Annie had previously served in the German South West African Campaign, transferring to the hospital ship “Ebani” on 26/11/1915.

Record card for Staff Nurse Annie Munro

She is also recorded as serving in Gallipoli and eventually was sent to France where she contracted pneumonia. She was shipped back to England to recover, but after having partly recovered she desired to visit Scotland, the home of her father. 

She is noted as having died from “Phthisis” (pulmonary tuberculosis or a similar progressive wasting disease) on the 6th of April 1917, although her record card shows her as being “very ill, progress unsatisfactory” on 07/04/1917. It is very likely that the date is incorrect as death is accepted as having occurred on 06/04/1917.

What drove Annie to visit the home of her father? was she invited over? was there some other underlying reason? She was a qualified sister and was probably well aware of how ill she had been and that there were risks attached to her travelling so far from where she was staying.  Sadly she died in Scotland and in time would eventually become just another name on a headstone in a cemetery.  Renewed interest in the First World War saw more and more people researching those who fought or died in that terrible war and there was a reappraisal of the role of women and nurses in the global conflict that touched everywhere on the globe. In 2012 Our own War Graves Project was already busy with the record card project that would reveal more details about  the almost forgotten part that South African Forces played in the war. Annie is amongst those many names on the Roll of Honour.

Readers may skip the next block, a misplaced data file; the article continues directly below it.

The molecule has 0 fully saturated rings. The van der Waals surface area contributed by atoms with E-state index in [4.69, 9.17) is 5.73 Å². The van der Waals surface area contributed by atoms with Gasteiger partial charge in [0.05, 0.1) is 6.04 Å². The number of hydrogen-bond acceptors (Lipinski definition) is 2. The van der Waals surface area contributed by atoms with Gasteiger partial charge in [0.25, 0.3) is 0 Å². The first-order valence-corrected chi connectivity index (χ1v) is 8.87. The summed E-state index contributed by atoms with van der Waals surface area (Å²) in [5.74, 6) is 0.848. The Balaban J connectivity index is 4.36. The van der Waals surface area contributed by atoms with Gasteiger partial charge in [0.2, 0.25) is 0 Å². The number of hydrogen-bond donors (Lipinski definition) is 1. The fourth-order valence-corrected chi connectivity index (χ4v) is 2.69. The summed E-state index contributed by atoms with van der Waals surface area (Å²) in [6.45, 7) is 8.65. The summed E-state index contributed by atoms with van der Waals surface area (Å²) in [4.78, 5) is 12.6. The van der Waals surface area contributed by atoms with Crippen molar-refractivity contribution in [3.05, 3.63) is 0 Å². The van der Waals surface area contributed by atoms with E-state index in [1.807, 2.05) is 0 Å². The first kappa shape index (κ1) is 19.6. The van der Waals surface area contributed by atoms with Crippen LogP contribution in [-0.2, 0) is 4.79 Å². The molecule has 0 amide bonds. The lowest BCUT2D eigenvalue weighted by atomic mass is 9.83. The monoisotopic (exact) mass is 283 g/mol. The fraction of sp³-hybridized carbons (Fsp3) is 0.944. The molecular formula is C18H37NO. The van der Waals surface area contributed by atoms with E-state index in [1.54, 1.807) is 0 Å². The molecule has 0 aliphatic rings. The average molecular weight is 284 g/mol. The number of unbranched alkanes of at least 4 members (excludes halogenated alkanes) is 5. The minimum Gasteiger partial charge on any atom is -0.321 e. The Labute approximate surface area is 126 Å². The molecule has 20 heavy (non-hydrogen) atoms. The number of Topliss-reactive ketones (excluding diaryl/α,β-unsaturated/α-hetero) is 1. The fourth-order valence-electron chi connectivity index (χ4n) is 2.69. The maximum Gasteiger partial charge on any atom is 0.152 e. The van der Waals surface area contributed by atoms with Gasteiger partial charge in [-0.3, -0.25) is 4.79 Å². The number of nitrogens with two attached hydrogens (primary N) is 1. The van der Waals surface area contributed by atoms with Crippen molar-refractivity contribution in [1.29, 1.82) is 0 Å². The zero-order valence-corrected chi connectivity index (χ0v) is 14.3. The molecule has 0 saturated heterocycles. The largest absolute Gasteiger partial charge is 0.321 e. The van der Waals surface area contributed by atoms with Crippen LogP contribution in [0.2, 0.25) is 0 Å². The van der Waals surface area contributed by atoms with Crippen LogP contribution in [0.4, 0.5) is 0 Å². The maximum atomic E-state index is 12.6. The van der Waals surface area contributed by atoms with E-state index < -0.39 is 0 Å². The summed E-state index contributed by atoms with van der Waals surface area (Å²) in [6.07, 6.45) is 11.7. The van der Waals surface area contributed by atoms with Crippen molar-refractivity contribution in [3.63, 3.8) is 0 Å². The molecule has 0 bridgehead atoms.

She was visited by Louise Prentice Carter in July 2018 who laid flowers on her grave and paid her respects to this nurse so far from Pietermaritzburg where she was born.

William and Ellen Munro lost not only their daughter in 1917, they also lost a son in the war;  Sergeant  William Alexander Munro was killed at Delville Wood on 15/07/1916.